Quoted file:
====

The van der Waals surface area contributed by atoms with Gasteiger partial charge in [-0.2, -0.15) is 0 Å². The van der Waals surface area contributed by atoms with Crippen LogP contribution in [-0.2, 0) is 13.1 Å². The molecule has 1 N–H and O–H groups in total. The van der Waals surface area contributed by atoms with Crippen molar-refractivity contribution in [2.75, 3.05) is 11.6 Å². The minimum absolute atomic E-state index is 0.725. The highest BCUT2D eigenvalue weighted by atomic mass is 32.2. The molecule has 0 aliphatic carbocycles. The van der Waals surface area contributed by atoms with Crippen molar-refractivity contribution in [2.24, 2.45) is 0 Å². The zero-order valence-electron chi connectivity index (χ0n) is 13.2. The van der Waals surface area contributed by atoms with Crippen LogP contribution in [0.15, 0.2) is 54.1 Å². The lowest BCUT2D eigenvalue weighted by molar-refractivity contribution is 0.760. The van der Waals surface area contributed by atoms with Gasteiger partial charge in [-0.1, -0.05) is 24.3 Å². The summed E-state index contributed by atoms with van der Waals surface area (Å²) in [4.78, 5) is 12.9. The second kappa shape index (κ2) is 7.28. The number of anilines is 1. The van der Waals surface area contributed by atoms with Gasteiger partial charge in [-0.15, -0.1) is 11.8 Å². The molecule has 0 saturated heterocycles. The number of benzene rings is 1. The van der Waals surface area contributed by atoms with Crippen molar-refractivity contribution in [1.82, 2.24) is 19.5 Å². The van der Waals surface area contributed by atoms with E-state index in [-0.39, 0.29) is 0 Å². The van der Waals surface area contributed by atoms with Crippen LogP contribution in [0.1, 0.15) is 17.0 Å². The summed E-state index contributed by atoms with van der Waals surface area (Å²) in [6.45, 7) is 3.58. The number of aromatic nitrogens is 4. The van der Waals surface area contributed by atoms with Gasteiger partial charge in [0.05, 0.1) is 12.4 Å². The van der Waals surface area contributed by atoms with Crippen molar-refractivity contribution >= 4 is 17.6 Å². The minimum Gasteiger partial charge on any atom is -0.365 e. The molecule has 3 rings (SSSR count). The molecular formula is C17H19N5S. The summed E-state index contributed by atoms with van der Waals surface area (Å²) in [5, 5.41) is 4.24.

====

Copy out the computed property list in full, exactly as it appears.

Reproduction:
The van der Waals surface area contributed by atoms with Gasteiger partial charge in [-0.2, -0.15) is 0 Å². The van der Waals surface area contributed by atoms with Crippen LogP contribution in [-0.2, 0) is 13.1 Å². The molecule has 1 N–H and O–H groups in total. The van der Waals surface area contributed by atoms with Crippen molar-refractivity contribution in [2.75, 3.05) is 11.6 Å². The minimum absolute atomic E-state index is 0.725. The highest BCUT2D eigenvalue weighted by atomic mass is 32.2. The molecule has 0 aliphatic carbocycles. The van der Waals surface area contributed by atoms with Crippen molar-refractivity contribution in [2.24, 2.45) is 0 Å². The zero-order valence-electron chi connectivity index (χ0n) is 13.2. The van der Waals surface area contributed by atoms with Crippen LogP contribution in [0.15, 0.2) is 54.1 Å². The lowest BCUT2D eigenvalue weighted by molar-refractivity contribution is 0.760. The van der Waals surface area contributed by atoms with Gasteiger partial charge in [-0.1, -0.05) is 24.3 Å². The summed E-state index contributed by atoms with van der Waals surface area (Å²) in [4.78, 5) is 12.9. The second kappa shape index (κ2) is 7.28. The number of anilines is 1. The van der Waals surface area contributed by atoms with Gasteiger partial charge in [-0.15, -0.1) is 11.8 Å². The molecule has 0 saturated heterocycles. The number of benzene rings is 1. The van der Waals surface area contributed by atoms with Crippen molar-refractivity contribution in [1.82, 2.24) is 19.5 Å². The van der Waals surface area contributed by atoms with E-state index in [-0.39, 0.29) is 0 Å². The van der Waals surface area contributed by atoms with Crippen LogP contribution in [0.1, 0.15) is 17.0 Å². The summed E-state index contributed by atoms with van der Waals surface area (Å²) in [6.45, 7) is 3.58. The number of aromatic nitrogens is 4. The van der Waals surface area contributed by atoms with Gasteiger partial charge in [0.05, 0.1) is 12.4 Å². The van der Waals surface area contributed by atoms with Crippen molar-refractivity contribution >= 4 is 17.6 Å². The minimum Gasteiger partial charge on any atom is -0.365 e. The molecule has 3 rings (SSSR count). The molecular formula is C17H19N5S. The summed E-state index contributed by atoms with van der Waals surface area (Å²) in [5, 5.41) is 4.24.